I work in a school, and before Christmas it felt like a constant battle getting a number of older teenagers to wear their masks or socially distance. It felt like they didn’t care about their own safety, or that of those around them. When we return to school, how do I encourage them to be responsible and understand the gravity of the situation without catastrophising or fear-mongering?
This question is really interesting in the context of the previous one! Yes, some young people are over-worried and others not worried enough. We will never change that: it’s human beings in all their glorious variety.
My answer is two-fold. I believe that mask-wearing has become more accepted; the masks are more comfortable; we feel less self-conscious; and most people of all ages, including teenagers, are complying more than a few months ago. Schools will also have policies and will reinforce the rules strictly.
But the other, more important, point is that teenagers can have a strong sense of social responsibility and can very often be prevailed upon to do things for the good of others. They are, most often, kind people who would care about the idea of making someone else ill. Since mask-wearing is more to protect others than to protect ourselves, it makes sense to emphasise that this is why we’re doing it and this is why they must. Prevail upon their sense of decency and justice.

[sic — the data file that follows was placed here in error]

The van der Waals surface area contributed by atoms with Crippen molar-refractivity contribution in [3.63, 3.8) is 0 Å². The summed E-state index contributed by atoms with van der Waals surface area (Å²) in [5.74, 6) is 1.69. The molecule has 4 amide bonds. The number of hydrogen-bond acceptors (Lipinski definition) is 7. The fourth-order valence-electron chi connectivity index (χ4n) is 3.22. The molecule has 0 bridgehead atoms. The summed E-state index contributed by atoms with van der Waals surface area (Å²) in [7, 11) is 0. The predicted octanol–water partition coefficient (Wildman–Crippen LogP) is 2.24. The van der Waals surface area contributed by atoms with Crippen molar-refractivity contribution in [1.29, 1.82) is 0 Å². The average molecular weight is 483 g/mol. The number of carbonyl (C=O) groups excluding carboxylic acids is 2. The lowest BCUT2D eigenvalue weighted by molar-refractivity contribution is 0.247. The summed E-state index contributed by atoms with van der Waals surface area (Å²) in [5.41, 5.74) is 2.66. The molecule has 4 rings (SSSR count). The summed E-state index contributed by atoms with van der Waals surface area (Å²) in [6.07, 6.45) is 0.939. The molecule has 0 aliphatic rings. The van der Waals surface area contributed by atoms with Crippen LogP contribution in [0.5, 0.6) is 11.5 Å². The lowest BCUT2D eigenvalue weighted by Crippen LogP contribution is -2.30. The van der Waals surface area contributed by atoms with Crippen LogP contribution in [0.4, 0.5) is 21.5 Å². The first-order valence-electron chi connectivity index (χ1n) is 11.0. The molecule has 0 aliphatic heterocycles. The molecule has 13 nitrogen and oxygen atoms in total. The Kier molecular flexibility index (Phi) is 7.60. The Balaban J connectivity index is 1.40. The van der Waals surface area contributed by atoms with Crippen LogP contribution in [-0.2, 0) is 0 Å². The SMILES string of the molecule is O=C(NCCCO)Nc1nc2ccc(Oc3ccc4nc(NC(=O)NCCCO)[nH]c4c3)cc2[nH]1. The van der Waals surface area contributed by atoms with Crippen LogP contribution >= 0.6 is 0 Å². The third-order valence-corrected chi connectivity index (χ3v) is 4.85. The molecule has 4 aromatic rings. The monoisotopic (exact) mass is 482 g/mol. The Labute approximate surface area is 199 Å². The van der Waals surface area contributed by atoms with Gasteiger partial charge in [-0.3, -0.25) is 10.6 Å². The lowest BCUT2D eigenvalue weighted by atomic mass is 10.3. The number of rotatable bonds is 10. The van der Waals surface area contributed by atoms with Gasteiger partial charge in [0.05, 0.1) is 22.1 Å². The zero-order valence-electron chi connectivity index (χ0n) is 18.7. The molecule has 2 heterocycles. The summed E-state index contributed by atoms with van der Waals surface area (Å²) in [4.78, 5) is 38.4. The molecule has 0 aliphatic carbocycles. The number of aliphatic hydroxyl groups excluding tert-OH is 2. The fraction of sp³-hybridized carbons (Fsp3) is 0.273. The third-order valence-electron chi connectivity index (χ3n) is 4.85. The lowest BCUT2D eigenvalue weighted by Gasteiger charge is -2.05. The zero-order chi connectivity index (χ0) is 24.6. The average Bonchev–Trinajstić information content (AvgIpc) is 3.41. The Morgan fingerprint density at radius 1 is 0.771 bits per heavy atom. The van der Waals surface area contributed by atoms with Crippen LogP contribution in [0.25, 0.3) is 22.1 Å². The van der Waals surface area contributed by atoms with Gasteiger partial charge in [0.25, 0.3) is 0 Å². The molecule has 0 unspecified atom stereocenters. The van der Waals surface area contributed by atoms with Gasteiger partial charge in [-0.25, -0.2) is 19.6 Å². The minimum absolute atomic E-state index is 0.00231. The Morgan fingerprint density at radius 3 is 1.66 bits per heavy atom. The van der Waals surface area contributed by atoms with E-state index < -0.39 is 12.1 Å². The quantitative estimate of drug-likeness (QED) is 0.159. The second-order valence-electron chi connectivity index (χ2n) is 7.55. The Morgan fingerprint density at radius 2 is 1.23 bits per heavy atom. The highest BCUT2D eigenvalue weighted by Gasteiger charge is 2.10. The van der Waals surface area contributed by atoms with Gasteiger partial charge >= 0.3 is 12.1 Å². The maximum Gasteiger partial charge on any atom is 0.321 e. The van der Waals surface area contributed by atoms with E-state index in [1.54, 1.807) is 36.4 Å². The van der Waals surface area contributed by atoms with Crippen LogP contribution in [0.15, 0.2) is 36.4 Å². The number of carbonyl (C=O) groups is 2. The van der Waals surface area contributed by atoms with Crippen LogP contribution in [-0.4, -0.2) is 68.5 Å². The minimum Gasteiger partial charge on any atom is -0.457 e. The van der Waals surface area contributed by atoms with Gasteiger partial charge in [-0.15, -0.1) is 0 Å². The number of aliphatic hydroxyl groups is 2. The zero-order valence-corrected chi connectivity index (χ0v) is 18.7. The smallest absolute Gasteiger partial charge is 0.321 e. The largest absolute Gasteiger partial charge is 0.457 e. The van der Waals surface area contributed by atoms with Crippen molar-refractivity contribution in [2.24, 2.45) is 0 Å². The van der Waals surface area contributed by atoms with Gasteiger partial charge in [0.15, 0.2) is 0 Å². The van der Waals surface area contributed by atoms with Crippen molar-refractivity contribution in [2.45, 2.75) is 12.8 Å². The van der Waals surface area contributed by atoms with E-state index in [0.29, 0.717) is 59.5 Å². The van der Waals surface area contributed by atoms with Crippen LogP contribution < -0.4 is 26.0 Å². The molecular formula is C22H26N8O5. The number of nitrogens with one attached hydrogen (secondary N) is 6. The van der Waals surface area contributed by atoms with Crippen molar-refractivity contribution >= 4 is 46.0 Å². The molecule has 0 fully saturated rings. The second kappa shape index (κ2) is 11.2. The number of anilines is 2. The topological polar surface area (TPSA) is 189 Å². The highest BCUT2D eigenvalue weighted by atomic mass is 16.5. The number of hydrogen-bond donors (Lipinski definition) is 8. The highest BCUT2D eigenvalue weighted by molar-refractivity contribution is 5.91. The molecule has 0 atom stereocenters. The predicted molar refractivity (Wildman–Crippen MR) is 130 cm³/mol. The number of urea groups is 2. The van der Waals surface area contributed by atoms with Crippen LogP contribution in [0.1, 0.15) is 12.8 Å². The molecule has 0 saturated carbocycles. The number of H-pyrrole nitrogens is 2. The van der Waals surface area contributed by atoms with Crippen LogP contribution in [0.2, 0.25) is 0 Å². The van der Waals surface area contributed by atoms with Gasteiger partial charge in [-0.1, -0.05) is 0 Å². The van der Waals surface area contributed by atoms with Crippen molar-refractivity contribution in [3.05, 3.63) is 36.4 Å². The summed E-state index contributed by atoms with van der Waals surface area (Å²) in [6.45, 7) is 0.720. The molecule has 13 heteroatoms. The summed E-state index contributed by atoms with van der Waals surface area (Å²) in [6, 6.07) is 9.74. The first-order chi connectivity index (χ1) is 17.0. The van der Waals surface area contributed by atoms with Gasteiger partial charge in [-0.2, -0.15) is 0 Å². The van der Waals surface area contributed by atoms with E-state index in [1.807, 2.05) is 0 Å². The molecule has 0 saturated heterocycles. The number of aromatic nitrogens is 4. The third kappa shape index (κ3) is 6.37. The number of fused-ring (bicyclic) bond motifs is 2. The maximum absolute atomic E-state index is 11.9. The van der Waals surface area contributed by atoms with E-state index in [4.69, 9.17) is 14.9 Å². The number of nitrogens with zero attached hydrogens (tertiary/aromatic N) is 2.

However, it’s also worth remembering that the prefrontal cortex, as I said, is the part of the brain we use for looking ahead and making rational decisions and it’s not fully developed in adolescents. Therefore, we might have to help some of them look ahead and rationalise why we are wearing masks: “We are wearing them because imagine how awful you’d feel if you infected someone more vulnerable than you.”
I support a 14 year old girl who was recently abused. I only know this because her mum told me. Any advice on how to help her open up to talk about it? She’s very quiet.
I am very sorry to hear this, of course. And it’s wonderful that you want to help. I’m assuming this girl’s abuse is being dealt with by appropriate professionals? Given that, I don’t think you need to require her to open up about it but just be there for her, supporting her in whatever way she needs. I’m assuming she’s already talked about it to her mum and that her mum would access some counselling or therapy if that were required. In that case, as I say, it isn’t your responsibility to get her to open up. Talking to someone about abuse requires special training.
I hope that has helped! thank you for your questions. Do let me have any feedback from last night. Don’t forget all your handouts.
Don’t delay booking either or both the next two more webinars coming up. NOTE: buying a ticket for the first one gives you £5 off the second. You’ll receive the discount link in your email confirmation so book the first one FIRST!